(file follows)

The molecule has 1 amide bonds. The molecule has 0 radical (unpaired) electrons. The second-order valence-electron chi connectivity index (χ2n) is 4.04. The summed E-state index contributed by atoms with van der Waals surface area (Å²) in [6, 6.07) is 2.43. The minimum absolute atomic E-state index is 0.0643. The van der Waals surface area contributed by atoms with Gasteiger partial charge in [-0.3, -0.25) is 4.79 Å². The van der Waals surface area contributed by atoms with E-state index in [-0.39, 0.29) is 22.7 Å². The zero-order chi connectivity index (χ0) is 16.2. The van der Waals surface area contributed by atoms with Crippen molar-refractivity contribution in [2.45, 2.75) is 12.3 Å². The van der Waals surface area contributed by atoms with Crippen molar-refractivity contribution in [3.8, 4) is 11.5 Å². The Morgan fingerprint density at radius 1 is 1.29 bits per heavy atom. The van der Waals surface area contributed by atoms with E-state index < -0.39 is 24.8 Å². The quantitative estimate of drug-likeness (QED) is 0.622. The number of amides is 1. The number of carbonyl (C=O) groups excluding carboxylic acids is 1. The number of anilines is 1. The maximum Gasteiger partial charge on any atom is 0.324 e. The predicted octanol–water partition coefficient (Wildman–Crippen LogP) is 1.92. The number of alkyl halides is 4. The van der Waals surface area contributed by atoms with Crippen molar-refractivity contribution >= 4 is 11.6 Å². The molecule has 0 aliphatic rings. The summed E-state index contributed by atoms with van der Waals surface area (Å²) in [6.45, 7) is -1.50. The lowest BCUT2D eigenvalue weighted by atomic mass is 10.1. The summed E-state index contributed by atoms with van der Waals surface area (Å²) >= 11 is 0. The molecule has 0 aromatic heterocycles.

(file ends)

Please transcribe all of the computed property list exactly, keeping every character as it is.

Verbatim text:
The molecule has 1 amide bonds. The molecule has 0 radical (unpaired) electrons. The second-order valence-electron chi connectivity index (χ2n) is 4.04. The summed E-state index contributed by atoms with van der Waals surface area (Å²) in [6, 6.07) is 2.43. The minimum absolute atomic E-state index is 0.0643. The van der Waals surface area contributed by atoms with Gasteiger partial charge in [-0.3, -0.25) is 4.79 Å². The van der Waals surface area contributed by atoms with E-state index in [-0.39, 0.29) is 22.7 Å². The zero-order chi connectivity index (χ0) is 16.2. The van der Waals surface area contributed by atoms with Crippen molar-refractivity contribution in [2.45, 2.75) is 12.3 Å². The van der Waals surface area contributed by atoms with Crippen molar-refractivity contribution in [3.8, 4) is 11.5 Å². The Morgan fingerprint density at radius 1 is 1.29 bits per heavy atom. The van der Waals surface area contributed by atoms with E-state index < -0.39 is 24.8 Å². The quantitative estimate of drug-likeness (QED) is 0.622. The number of amides is 1. The number of carbonyl (C=O) groups excluding carboxylic acids is 1. The number of anilines is 1. The maximum Gasteiger partial charge on any atom is 0.324 e. The predicted octanol–water partition coefficient (Wildman–Crippen LogP) is 1.92. The number of alkyl halides is 4. The van der Waals surface area contributed by atoms with Crippen molar-refractivity contribution >= 4 is 11.6 Å². The molecule has 0 aliphatic rings. The summed E-state index contributed by atoms with van der Waals surface area (Å²) in [6.45, 7) is -1.50. The lowest BCUT2D eigenvalue weighted by atomic mass is 10.1. The summed E-state index contributed by atoms with van der Waals surface area (Å²) >= 11 is 0. The molecule has 0 aromatic heterocycles.